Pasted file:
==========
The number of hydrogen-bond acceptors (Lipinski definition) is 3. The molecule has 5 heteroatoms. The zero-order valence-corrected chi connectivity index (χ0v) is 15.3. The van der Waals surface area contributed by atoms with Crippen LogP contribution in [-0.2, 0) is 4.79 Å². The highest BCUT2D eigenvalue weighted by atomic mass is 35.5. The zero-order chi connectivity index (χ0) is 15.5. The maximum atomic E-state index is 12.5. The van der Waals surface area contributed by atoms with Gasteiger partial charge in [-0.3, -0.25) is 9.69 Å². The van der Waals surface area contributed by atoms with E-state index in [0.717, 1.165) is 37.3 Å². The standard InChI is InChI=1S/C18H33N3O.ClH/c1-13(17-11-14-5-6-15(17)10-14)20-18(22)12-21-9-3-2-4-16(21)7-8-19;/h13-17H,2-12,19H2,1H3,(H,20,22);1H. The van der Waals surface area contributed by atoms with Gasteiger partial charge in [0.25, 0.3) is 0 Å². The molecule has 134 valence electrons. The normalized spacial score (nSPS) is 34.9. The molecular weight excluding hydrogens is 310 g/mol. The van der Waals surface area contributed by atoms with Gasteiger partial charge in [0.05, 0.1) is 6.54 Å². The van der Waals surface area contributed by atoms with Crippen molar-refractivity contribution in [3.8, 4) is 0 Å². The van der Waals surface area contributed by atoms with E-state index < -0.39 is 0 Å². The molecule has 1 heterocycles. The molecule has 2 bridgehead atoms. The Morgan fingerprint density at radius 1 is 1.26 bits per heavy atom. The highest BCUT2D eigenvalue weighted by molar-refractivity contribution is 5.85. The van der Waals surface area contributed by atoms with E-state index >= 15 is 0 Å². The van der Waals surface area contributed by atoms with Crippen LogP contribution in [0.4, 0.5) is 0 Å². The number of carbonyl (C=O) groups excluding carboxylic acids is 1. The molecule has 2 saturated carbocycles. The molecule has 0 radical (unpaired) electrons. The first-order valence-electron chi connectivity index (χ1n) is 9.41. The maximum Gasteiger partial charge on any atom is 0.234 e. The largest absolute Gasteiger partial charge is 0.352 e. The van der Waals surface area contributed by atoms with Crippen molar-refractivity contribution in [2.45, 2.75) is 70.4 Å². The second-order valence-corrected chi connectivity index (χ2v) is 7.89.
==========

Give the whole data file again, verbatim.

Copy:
The number of hydrogen-bond acceptors (Lipinski definition) is 3. The molecule has 5 heteroatoms. The zero-order valence-corrected chi connectivity index (χ0v) is 15.3. The van der Waals surface area contributed by atoms with Crippen LogP contribution in [-0.2, 0) is 4.79 Å². The highest BCUT2D eigenvalue weighted by atomic mass is 35.5. The zero-order chi connectivity index (χ0) is 15.5. The maximum atomic E-state index is 12.5. The van der Waals surface area contributed by atoms with Gasteiger partial charge in [-0.3, -0.25) is 9.69 Å². The van der Waals surface area contributed by atoms with E-state index in [0.717, 1.165) is 37.3 Å². The standard InChI is InChI=1S/C18H33N3O.ClH/c1-13(17-11-14-5-6-15(17)10-14)20-18(22)12-21-9-3-2-4-16(21)7-8-19;/h13-17H,2-12,19H2,1H3,(H,20,22);1H. The van der Waals surface area contributed by atoms with Gasteiger partial charge in [0.25, 0.3) is 0 Å². The molecule has 134 valence electrons. The normalized spacial score (nSPS) is 34.9. The molecular weight excluding hydrogens is 310 g/mol. The van der Waals surface area contributed by atoms with Gasteiger partial charge in [0.05, 0.1) is 6.54 Å². The van der Waals surface area contributed by atoms with Crippen molar-refractivity contribution in [3.8, 4) is 0 Å². The van der Waals surface area contributed by atoms with E-state index < -0.39 is 0 Å². The molecule has 1 heterocycles. The molecule has 2 bridgehead atoms. The Morgan fingerprint density at radius 1 is 1.26 bits per heavy atom. The highest BCUT2D eigenvalue weighted by molar-refractivity contribution is 5.85. The van der Waals surface area contributed by atoms with E-state index >= 15 is 0 Å². The van der Waals surface area contributed by atoms with Crippen LogP contribution in [0.4, 0.5) is 0 Å². The number of carbonyl (C=O) groups excluding carboxylic acids is 1. The molecule has 2 saturated carbocycles. The molecule has 0 radical (unpaired) electrons. The first-order valence-electron chi connectivity index (χ1n) is 9.41. The maximum Gasteiger partial charge on any atom is 0.234 e. The largest absolute Gasteiger partial charge is 0.352 e. The van der Waals surface area contributed by atoms with Crippen molar-refractivity contribution in [2.45, 2.75) is 70.4 Å². The second-order valence-corrected chi connectivity index (χ2v) is 7.89.